Meltdown

It’s the farmers’ turn this week. It was the arts last week, steel the week before, public services last month. There’s no money. The climate is in meltdown. Biodiversity is imperilled.

Change is inevitable but upsetting. It feels like nothing we’ve done has been valued. Like everything we’ve achieved is being ripped up. Ripe we are for rage. Right maybe too.

It feels like we’re not in control. But we could be. Isn’t this an opportunity to listen to each other and join all the dots?

More woodland (some for carbon sequestration and wildlife) yields timber for new or renovated super-insulated homes requiring minimal heating and lower bills. Land-reform in urban areas produces wildlife-rich parks and verges. City trees.

Blurred boundaries between towns and rural settlements, connected by a cheap and efficient public transport system. Energy generated from Welsh resources – offshore and onshore wind turbines (needing steel) supplemented by solar, hydro, tidal and biomass. Healthier diets, air and homes, more jobs. More wildlife.

We need all these changes. I wear rose-tinted glasses. I’m hazy on details, but we need broad-brush too. We need to dare to dream.

This week it’s the farmers. I love them. We need them. They need us. We all need this planet too.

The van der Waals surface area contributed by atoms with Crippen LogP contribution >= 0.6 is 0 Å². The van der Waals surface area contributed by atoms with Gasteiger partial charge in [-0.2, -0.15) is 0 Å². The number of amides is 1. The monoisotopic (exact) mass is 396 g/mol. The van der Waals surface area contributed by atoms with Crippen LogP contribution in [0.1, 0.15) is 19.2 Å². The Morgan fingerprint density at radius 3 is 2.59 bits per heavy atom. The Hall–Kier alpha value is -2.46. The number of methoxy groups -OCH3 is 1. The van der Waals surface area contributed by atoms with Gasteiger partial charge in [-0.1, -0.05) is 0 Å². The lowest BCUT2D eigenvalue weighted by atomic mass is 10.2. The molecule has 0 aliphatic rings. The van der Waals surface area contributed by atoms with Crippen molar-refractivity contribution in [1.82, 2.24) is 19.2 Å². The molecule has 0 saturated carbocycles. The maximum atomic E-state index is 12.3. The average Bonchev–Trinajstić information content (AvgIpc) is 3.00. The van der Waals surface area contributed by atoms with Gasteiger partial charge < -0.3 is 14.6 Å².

With huge thanks to Anne Evans, Rhodri Lloyd-Williams and Siân Stacey for crucial feedback, and to the Institute of Welsh Affairs for allowing me to expand on an article written for them in 2023.


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Meirion Rees
Meirion Rees
1 month ago

What a wonderful article which captures the dichotomies of all parties in this debate and yet tries to offer up a different perspective, achievable if we cooperate in shared goals and proper values for what we do and produce. Diolch a da iawn.

Robert Williams
Robert Williams
1 month ago

I agree with Meirion Rees, an excellent article. While I understand that on most of our land in Wales we can’t compete with the grain barons and asparagus magnates of Eastern England, we could surely grow more vegetable crops for local consumption. This would involve fewer livestock, with vastly beneficial effects on farming’s carbon – and methane – footprint.

Barry Pandy
Barry Pandy
1 month ago

But the farmers won’t listen, all they want is to be propped up by subsidies preferably with a tory government in charge.

JulieB
JulieB
21 days ago
Reply to  Barry Pandy

Hi Barry – not the farmers I speak to.